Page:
Via some fairly jargon-heavy arguments about what it means to be conscious (which may make this section of the book less accessible to many readers), he ultimately arrives at the idea that being conscious, in the manner that he believes dreaming entails, gives an animal moral status—and that we are therefore obliged to treat them ethically. What this means in practice, though, he acknowledges, is ‘far from settled’ (p. 181). But, since contemporary scientific perspectives (summarised by the famous “Morgan’s canon”) can never reach this conclusion on their own, he says, it makes sense not to limit ourselves to a scientific viewpoint when forming a complete opinion on the matter. Indeed, in other areas of life—for instance when considering moral duties towards other human beings—it would be absurd to take a “purely scientific” viewpoint.
There’s a lot to consider throughout the book, and readers of all backgrounds and beliefs will find much to ponder. Whether you find his final argument convincing, though, may rest as much on how you are minded to interpret the scientific evidence as on his philosophical perspective. Beyond the ethical argument, the book is a fascinating tour through the history of thinking about non-human animal minds. To anyone familiar with the behavioural sciences’ trajectory through the 20th century, the opening chapters will cover a lot of old ground, as Peña-Guzmán details the extent to which scientists became entrenched in this anti-emotional worldview, and how this held understanding of animal lives in a kind of stasis for much of the last century.
What may be less familiar is the depth of thinking about animal minds that ran throughout the preceding one. Reflection on the nature of dreaming, what it means, and who might be doing it, was apparently also widespread at the beginning of the 20th, gaining momentum with the popularisation of Sigmund Freud’s psychological theory of (human) dreaming, published as The Interpretation of Dreams (1899). Another recent book on both human and non-human dreaming, The Oracle of Night: The History and Science of Dreams (translated from Portuguese into English in 2021) by neuroscientist Sidarta Ribeiro, follows the rise and fall of Freudian theories of dream significance, and the journey the field has been on ever since they were first expounded.
Ribeiro describes how, after Freud, the scientific community turned its back on dreams as a subject of serious contemplation for the best part of half a century. When the topic was picked up again in the 1950s, it was decidedly anti-Freudian, motivated mainly by the hypothesis that dreams represented random neural activity with no particular psychological significance. (Thinking in the cognitive sciences has since departed from this view, though consensus is still lacking—hypotheses range from the advantages of dreams for memory consolidation to improving our ability to make predictions or generalise about the world.)
The gist of Ribeiro’s book is that, in his view, the findings of modern neuroscience are bearing out many aspects of Freud’s thinking, drawing on a huge catalogue of anthropological and scientific information on human dreaming across cultures and throughout recorded human history. He is most convincing when writing about his own field, and makes a bold argument for why recent neuroscientific evidence supports a key tenet of Freud’s interpretation of dreams—that they represent “day residues”, or “reverberations” of daytime experiences incorporated into dreams, perhaps as a consequence of memory consolidation.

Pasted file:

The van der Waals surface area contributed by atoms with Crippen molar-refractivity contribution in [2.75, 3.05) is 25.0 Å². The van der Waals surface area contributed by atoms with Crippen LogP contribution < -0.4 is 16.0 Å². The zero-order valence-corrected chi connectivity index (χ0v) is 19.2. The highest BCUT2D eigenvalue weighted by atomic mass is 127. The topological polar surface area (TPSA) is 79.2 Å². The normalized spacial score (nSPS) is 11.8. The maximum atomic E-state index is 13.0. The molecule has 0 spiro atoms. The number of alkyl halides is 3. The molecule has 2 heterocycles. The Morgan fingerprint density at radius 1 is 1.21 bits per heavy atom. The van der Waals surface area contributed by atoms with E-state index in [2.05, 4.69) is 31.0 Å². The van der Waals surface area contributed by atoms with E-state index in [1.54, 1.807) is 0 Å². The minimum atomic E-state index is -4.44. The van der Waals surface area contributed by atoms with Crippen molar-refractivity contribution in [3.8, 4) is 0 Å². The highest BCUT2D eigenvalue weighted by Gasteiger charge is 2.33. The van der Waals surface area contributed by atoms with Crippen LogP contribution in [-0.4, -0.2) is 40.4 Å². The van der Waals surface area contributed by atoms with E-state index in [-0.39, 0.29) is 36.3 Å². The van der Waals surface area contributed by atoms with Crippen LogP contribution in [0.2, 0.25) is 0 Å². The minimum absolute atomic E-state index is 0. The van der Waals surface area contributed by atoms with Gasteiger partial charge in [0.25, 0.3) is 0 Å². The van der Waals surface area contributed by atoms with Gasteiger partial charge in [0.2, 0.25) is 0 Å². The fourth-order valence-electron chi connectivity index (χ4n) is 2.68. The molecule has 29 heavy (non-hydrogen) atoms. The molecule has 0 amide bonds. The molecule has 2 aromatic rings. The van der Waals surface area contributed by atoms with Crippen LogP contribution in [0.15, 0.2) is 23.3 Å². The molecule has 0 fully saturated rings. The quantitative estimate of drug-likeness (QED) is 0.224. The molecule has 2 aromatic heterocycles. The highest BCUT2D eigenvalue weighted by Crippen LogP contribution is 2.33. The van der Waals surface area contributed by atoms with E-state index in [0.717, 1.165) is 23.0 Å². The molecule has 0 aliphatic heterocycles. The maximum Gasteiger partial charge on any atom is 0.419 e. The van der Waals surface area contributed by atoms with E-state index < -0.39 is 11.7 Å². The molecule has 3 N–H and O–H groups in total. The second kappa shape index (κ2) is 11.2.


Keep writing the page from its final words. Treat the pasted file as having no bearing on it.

However, the impact of this argument often gets lost in the book’s ambitious scope, as it weaves its way through lengthy discussions of the role of dreaming throughout human history. Much of it, arguably, is interesting, from plausible intuitions about the likely content of the dreams of prehistoric humans, to analysis of how modern technology and lifestyles have distanced us from our dreams’ emotional importance. Yet, on the way, Ribeiro dips slightly too often into speculation, including for instance some very bold assertions on the role of dreaming in directing our species’ cognitive evolution.
Both Ribeiro and Peña-Guzmán’s books are well worth the time of anyone interested in what it means to dream.
Multi-page adventures through historical accounts of dreams—everything from politicians in ancient Rome to the struggles of Native Americans resisting early colonisers—are, while interesting, a little too long and frequent. By the end of the book, it’s easy to feel whiplash from the frequent forays into seemingly unrelated historical episodes—you can’t help feeling that a more uncompromising editor might have made the reader’s experience both easier and more enlightening.
Nonetheless, The Oracle of Night is a fascinating exploration of the history of thought about human dreaming, and offers a wealth of thought-provoking insights that will invite many readers to take a deeper interest in the place of dreams in modern life. Both Ribeiro and Peña-Guzmán’s books are well worth the time of anyone interested in what it means to dream—though those pressed for time might skip some of the lengthier chapters at the end of the former. Above all, both are eloquent reminders of the need for polymathic approaches to the harder problems of the mind, and a call for scientists, philosophers, and anthropologists to pool their wide-ranging insights in order to construct a fuller understanding of the world of human and non-human dreaming.